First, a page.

Clearly, the members of Ratatat don’t write their Wikipedia page, which calls the band a New York City experimental alternative rock duo. “No, we don’t,” confirms Evan Mast with a laugh after hearing that description, which puts Mast and his music making partner Mike Stroud in a box containing Ratatat’s polar opposite, Nickelback. Experimental, yes. Rock, yes, in their own electronic way. New York City formed, yes, though only Mast lives there now—Stroud moved upstate. It’s that always dodgy catchall of alternative that’s the real sticking point. “I don’t know what [alternative] means now, or what it ever meant,” ponders Mast.
Six weeks before the release of the band’s new album, Magnifique, the Observer chatted with Mast just minutes after Ratatat arrived in Paris to play the We Love Green festival. Ratatat had journeyed from Barcelona after playing Spain’s annual Primavera festival, and within the week they returned to the U.S. to perform at the Governors Ball spree on Randall’s Island this weekend. Inadvertently, our chat becomes a rumination on identity and fame. In an age where celebrity watching is practically a mental disease, where people lose sense of self and meaning in their own life and creative capabilities, they are in danger of becoming one and the same. I am famous, therefore I exist. Magnifique isn’t a concept album at all, yet even its cover art can be perceived as having a Warholian “15 Minutes of Fame” twist.
Was there any particular inspiration behind the new set of songs?
We spent quite a lot of time making this record so I think the inspiration shifted from one session to the next. There are a couple of songs on the album that focus on slide guitar, which were among the last songs to be made. Those were inspired by watching these videos of these old slide guitar players, particularly on The Laurence Welk Show.
Were any of these guitarists in the videos famous, people we might know?
I think they were pretty famous at the time, but these are videos from the ’50s and ’60s, so I don’t know if their names have lived on. There was one called Alvino Rey, who was pretty big in the Big Band scene. The clips we saw were from the ’60s and he was pretty old at that time. He was pretty huge then, though, but it’s not a name that most people know any more. There was another guy called Buddy Merrill, who was in the house band at the Laurence Welk Show. He was super talented and really young, like 16 or something.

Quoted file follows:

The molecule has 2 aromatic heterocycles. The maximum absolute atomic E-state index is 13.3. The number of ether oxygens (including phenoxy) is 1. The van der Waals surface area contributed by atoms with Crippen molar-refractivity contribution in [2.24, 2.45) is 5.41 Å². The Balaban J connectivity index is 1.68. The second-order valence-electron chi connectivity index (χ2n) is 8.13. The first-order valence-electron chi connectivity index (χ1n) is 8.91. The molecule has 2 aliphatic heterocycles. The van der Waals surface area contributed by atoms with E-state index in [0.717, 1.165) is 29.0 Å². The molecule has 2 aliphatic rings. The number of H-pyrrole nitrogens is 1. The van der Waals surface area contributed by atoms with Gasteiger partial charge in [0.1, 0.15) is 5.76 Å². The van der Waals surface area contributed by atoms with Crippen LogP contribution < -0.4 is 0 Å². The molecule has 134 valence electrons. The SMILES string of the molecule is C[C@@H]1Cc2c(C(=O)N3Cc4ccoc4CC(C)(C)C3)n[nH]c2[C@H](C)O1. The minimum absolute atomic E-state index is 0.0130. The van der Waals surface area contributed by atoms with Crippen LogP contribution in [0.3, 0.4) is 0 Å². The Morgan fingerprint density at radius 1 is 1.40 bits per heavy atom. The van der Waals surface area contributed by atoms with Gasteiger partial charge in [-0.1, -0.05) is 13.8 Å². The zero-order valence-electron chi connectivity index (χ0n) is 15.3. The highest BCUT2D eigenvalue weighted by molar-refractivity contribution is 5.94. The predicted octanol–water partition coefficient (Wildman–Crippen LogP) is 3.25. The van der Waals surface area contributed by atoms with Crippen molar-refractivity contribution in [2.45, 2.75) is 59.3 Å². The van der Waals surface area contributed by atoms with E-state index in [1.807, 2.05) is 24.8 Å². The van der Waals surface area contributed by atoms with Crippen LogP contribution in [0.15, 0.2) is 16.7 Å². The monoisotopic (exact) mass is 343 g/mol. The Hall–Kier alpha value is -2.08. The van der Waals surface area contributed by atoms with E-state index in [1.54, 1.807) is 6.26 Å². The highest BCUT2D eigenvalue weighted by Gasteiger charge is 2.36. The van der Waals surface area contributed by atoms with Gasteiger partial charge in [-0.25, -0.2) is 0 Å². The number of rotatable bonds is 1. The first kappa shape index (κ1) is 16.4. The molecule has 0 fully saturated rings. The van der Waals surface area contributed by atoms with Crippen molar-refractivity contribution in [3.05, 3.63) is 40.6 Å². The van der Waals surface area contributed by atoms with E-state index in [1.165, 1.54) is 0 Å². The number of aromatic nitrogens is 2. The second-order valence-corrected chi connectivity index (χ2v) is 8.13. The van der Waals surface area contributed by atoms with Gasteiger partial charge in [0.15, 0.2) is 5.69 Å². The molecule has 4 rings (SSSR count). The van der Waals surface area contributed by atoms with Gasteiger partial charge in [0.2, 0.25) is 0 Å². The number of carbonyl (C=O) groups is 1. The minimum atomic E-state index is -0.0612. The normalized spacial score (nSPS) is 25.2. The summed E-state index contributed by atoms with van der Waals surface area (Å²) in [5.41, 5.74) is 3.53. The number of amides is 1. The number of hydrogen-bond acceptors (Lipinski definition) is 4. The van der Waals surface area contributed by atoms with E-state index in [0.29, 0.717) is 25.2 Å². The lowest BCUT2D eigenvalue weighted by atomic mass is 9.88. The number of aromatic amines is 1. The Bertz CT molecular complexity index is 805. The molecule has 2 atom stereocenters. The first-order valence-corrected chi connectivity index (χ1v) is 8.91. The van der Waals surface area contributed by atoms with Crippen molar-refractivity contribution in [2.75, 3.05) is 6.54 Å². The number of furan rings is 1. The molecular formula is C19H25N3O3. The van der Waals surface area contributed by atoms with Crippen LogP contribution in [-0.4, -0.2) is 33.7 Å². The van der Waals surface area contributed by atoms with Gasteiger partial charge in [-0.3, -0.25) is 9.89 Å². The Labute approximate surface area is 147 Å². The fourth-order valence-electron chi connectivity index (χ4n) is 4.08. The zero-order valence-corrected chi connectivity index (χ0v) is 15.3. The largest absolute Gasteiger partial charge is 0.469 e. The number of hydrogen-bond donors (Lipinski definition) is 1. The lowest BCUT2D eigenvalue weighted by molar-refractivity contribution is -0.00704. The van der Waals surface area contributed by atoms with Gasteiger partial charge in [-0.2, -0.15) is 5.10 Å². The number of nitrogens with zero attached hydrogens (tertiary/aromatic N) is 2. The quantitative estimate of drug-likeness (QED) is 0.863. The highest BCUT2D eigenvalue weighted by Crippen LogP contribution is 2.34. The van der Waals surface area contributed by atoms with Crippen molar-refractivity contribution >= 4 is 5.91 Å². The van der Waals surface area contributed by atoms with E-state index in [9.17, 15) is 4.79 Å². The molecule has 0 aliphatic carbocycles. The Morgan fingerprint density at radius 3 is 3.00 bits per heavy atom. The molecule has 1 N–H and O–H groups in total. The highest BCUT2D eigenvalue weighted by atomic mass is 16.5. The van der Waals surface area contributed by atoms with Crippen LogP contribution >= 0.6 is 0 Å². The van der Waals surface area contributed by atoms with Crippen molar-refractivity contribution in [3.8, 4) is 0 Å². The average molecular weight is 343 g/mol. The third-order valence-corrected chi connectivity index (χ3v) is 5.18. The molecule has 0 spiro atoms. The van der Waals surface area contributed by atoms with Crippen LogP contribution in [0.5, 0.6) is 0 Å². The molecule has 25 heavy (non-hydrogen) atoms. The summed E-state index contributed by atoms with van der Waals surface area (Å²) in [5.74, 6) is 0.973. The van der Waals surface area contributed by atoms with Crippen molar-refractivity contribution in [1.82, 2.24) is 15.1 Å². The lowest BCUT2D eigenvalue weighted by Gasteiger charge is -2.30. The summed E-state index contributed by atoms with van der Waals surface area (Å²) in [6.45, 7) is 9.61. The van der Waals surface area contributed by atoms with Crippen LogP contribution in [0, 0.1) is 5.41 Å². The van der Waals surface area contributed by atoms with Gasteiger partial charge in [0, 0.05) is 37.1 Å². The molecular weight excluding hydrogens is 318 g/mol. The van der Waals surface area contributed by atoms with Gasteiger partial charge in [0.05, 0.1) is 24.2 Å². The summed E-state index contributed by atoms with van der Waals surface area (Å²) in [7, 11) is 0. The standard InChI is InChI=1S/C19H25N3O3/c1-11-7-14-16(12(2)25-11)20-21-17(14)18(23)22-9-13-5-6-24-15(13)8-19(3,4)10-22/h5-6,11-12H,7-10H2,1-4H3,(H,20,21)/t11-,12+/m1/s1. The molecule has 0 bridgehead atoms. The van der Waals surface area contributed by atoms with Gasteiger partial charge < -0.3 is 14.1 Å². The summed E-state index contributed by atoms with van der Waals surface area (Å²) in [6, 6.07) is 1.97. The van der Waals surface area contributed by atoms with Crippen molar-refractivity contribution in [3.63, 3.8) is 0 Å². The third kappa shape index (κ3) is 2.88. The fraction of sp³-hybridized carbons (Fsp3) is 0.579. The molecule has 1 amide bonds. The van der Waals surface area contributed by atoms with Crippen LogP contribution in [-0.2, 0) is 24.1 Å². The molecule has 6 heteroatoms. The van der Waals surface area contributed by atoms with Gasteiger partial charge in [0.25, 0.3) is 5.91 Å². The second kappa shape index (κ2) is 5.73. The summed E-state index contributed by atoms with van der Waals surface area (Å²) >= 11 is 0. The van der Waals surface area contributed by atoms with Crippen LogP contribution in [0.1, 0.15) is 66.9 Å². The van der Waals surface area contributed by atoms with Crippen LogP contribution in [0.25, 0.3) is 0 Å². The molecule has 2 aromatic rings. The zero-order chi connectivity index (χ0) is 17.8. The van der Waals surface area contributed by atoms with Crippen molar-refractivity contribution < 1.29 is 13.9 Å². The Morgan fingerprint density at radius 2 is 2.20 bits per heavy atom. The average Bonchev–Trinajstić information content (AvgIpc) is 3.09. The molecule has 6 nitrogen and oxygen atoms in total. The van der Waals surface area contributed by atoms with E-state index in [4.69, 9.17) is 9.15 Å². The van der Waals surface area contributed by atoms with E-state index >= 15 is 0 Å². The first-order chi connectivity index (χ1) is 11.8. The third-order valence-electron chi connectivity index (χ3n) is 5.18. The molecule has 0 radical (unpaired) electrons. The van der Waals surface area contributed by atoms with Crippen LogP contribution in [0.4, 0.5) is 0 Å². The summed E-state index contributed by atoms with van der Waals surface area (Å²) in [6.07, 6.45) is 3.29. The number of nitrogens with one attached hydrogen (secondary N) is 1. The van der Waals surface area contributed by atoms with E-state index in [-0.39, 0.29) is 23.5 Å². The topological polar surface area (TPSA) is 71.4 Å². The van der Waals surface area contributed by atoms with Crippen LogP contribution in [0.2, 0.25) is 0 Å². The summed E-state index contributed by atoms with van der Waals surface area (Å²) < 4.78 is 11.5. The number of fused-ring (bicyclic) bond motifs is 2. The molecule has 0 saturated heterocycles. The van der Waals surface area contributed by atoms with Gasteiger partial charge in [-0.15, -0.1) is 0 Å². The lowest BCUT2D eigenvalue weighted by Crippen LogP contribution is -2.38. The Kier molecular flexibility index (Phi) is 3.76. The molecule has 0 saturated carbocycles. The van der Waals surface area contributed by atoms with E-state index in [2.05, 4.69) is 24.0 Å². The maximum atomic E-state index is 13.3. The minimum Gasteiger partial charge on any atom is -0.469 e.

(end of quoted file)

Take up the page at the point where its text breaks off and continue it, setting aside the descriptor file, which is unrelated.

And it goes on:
When you hear about these talented people who had these active careers, it’s like where are they now, what happened?
For every name we still know there are probably 10 who didn’t become an iconic figure. The cool thing is their records still exist and people will search them out, and discover them. There may not be as many people searching for that one song, but there are people who care and it makes it exciting.
The last song on the record is one such song: an obscure cover titled “I Will Return.”
There was a guy who had a band called Springwater in the ’70s and we cover this one song he had a hit with in like 1972. It was a Top Five hit in England. He made an album really quickly to go along with it. It’s this really great record and it sounds kind of similar to Ratatat in a lot of ways. I hadn’t heard it until a few years ago when somebody showed it to me and I was amazed. He had this one song and then he disappeared, and no one knows the name Springwater now, and there’s a great record out there.
The cover of Magnifique is a collage of drawings of famous faces: I see Roy Orbison, Bob Marley, and what looks like Donald Sutherland but probably isn’t.
Actually, only a few of the faces are famous people and lots of them aren’t real people at all. They are just random drawings. It was something we did to pass the time when we got tired of working on the record. In the evenings, we’d just do drawings. If there was a newspaper lying around we’d just draw people from that. We didn’t know we were drawing for the album cover or anything; it wasn’t planned out.
It’s interesting, one presumes the drawing must be of someone famous, not your average Joe. That does look like Roy Orbison and Bob Marley, though.
That is definitely Roy Orbison, but there is no Bob Marley. It’s funny, when I show the album cover to people they all have different ideas about who’s who. They are like, “That’s so and so,” and everyone has different ideas of who these people are. It’s mostly just random people.
Ratatat plays the Governor’s Ball, June 5. Magnifique is released by XLRecordings, July 17.